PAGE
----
Networks

New Zealand

Level 7 - NCEA Level 2

Lesson

Sometimes it is going to be very impractical to find a minimal spanning tree by eye. The following network represents a **mycorrhizal** nutrient transfer system:

A severe drought is affecting the area, so only the most essential connections can be sustained by the fungus. What is the **shortest total distance** that the mycorrhizal network needs to spread itself across, while still making sure that every plant is connected to every other one?

We need to find the minimal spanning tree. This particular network has $416$416 spanning trees, which one is minimal? Feel free to find them all and add up all their weights, but it’s going to take a very long time.

Instead, we’re going to use a procedure called **Prim’s Algorithm** to find the minimal spanning tree without having to find **all** the spanning trees. The algorithm was first created by Vojtěch Jarník, a Czech mathematician, in 1930. Both Robert Prim (in 1957) and Edsger Dijkstra (in 1959) independently rediscovered it, though Prim’s work popularised its use.

We begin by **picking a vertex**, any vertex will do. Let’s say we pick $F$`F`. We then **highlight the lowest weight edge** coming out of $F$`F`:

We then **add this edge**, and the vertex on the other side, to our spanning tree:

Then we do the same thing again! Highlight the edge of lowest weight coming out of our spanning tree:

We then add that edge, and its vertex, to the spanning tree:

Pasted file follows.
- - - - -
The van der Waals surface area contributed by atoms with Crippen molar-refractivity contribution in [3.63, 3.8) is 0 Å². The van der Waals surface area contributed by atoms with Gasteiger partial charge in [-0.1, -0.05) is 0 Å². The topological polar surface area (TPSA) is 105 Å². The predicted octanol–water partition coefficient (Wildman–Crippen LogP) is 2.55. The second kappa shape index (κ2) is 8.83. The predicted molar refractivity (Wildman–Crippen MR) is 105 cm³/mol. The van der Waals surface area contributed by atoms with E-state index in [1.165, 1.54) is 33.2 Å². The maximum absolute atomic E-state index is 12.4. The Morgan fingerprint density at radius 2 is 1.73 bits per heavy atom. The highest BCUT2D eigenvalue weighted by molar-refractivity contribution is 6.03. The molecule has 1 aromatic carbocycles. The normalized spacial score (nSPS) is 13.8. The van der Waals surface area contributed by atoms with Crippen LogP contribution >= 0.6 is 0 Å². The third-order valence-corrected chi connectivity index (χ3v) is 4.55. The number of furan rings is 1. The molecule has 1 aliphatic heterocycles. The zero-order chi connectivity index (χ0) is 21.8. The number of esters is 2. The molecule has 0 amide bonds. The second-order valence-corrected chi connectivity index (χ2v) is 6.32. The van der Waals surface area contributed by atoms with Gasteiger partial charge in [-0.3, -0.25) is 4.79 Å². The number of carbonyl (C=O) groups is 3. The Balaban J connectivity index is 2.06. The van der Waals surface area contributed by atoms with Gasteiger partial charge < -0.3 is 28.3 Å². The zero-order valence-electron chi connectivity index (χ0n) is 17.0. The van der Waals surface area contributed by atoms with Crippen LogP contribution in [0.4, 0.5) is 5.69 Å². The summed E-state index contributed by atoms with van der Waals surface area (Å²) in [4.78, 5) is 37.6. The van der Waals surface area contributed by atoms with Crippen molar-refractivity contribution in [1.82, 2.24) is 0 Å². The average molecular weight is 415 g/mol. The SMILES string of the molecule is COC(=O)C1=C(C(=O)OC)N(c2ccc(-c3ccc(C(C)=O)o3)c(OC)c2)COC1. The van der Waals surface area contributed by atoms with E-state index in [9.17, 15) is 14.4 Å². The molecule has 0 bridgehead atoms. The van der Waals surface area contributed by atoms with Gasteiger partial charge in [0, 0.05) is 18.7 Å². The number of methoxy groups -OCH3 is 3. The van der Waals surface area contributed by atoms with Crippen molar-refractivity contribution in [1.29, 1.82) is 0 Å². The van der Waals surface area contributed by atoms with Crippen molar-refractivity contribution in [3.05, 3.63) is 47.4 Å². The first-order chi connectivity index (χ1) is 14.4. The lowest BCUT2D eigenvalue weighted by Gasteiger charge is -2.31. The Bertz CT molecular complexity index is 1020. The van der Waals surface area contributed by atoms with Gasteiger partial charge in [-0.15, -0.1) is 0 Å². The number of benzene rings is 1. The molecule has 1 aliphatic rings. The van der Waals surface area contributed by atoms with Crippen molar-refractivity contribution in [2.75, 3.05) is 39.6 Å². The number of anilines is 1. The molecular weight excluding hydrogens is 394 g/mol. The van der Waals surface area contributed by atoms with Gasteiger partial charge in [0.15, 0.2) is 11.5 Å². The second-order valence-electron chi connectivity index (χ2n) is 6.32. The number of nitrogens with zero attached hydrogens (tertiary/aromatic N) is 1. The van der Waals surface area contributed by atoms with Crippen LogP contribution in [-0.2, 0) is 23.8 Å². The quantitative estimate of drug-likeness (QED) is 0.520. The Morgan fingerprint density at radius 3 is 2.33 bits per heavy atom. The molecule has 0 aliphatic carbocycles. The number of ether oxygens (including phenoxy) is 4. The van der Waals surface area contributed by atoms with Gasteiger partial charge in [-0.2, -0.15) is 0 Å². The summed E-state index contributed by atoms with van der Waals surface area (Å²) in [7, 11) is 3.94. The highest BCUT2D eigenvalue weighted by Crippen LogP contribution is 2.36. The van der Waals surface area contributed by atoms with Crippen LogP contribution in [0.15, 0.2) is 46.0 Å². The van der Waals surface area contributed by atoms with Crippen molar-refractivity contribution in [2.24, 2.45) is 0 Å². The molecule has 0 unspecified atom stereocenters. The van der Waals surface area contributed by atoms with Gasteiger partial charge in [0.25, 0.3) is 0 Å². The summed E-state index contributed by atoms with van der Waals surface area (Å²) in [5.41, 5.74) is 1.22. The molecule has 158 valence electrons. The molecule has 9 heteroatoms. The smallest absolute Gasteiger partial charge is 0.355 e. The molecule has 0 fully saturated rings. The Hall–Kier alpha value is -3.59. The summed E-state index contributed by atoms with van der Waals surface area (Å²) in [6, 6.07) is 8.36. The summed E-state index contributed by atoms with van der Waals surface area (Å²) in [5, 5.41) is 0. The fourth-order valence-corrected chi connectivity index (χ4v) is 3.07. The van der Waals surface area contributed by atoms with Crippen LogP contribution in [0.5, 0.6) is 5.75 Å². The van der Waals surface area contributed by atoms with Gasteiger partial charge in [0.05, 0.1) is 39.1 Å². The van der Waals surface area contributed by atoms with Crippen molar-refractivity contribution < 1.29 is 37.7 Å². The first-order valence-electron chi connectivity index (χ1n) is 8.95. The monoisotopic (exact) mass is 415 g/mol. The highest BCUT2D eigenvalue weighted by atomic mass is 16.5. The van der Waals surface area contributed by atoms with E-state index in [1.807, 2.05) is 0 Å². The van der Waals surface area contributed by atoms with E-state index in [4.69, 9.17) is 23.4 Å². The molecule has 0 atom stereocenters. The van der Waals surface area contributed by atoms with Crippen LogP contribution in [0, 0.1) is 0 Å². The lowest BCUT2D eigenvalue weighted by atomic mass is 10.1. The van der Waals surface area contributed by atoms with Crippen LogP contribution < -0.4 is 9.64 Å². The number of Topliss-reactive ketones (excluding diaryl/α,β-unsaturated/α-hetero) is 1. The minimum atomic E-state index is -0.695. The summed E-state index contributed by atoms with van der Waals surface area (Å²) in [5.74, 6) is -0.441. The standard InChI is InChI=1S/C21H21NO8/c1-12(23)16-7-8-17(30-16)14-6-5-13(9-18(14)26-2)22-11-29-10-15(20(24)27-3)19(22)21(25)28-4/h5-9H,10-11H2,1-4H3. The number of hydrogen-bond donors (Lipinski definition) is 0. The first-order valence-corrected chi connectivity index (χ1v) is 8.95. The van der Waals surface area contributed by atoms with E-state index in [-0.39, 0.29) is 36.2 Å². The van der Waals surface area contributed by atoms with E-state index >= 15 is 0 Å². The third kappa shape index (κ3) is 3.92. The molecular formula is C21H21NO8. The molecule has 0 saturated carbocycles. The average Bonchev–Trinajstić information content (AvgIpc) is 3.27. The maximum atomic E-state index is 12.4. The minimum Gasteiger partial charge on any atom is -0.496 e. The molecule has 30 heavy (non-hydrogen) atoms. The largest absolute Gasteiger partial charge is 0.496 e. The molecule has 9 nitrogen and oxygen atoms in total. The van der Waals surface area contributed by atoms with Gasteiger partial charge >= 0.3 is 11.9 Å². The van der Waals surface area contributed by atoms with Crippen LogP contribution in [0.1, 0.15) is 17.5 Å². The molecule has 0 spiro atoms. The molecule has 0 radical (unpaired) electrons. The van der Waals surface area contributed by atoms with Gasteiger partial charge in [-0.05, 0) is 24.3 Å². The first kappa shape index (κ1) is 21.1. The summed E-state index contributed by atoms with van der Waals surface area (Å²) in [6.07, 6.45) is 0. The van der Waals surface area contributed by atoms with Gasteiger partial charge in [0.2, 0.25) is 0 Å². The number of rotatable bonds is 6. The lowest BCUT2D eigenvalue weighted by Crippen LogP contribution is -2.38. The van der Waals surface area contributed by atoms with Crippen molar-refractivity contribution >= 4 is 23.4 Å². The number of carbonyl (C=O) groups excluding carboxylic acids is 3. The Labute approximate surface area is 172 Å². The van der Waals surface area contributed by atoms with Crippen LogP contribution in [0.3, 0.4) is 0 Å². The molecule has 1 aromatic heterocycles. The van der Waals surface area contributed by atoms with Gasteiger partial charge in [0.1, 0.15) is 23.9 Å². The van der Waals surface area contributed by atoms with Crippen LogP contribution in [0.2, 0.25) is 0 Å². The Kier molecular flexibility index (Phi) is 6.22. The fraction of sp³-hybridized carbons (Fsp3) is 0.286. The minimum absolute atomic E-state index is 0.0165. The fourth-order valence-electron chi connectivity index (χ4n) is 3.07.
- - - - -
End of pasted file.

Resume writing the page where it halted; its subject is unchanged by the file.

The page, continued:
Once again, we highlight the lowest weight edge coming out of the spanning tree:

This time, there are **two** candidates! Both $DC$`D``C` and $DF$`D``F` have weight $12$12. We can **pick either one** at this point:

The lowest weight edge coming out of the spanning tree is still the weight $12$12 edge $DF$`D``F`:

However, we are going to **reject this edge**, since adding it to our spanning tree would **create a cycle**, and trees can’t have cycles.

We won’t ever consider the edge $DF$`D``F` again. So we move on to highlighting the next lowest weight edge:

This edge doesn’t create a cycle, so we add it in to the growing spanning tree:

The next lowest weight edges are all weight $14$14 so we highlight them all:

Once again, we **reject **the edge $DB$`D``B` since it would create a cycle:

That leaves us with **two choices**:

We are free to **pick either** of these. We add in the edge and the vertex, growing the spanning tree by one vertex every step:

Instead of going back to the edge $EG$`E``G` of weight $14$14, we now have an edge connected to our spanning tree of lower weight:

We add that in as before, and highlight the lowest weight edge connecting the spanning tree to our final vertex:

We add this edge and vertex in to the network, completing the procedure:

We can delete the unused edges for a clearer picture of our final result:

Our fungus spanning tree has grown from the vertex $F$`F` to cover every plant in the area, and it covers $12+10+10+13+14+8+7=74$12+10+10+13+14+8+7=74 metres in total.

This procedure is **guaranteed** to find the minimal spanning tree every time. Much easier than finding all the spanning trees and adding up all their weights! Here’s a summary of the procedure.

Prim’s algorithm:

**Pick any vertex**to start the spanning tree.- Locate the
**lowest weight edge**connected to the spanning tree. - If this edge would create a cycle,
**reject**it. - If there is
**more than one edge**with the lowest weight,**pick any**of them. **Add this edge**and the vertex at the other end to the spanning tree. If all vertices are part of the spanning tree, stop. Otherwise,**repeat from step 2**.

Choose appropriate networks to find optimal solutions

Apply network methods in solving problems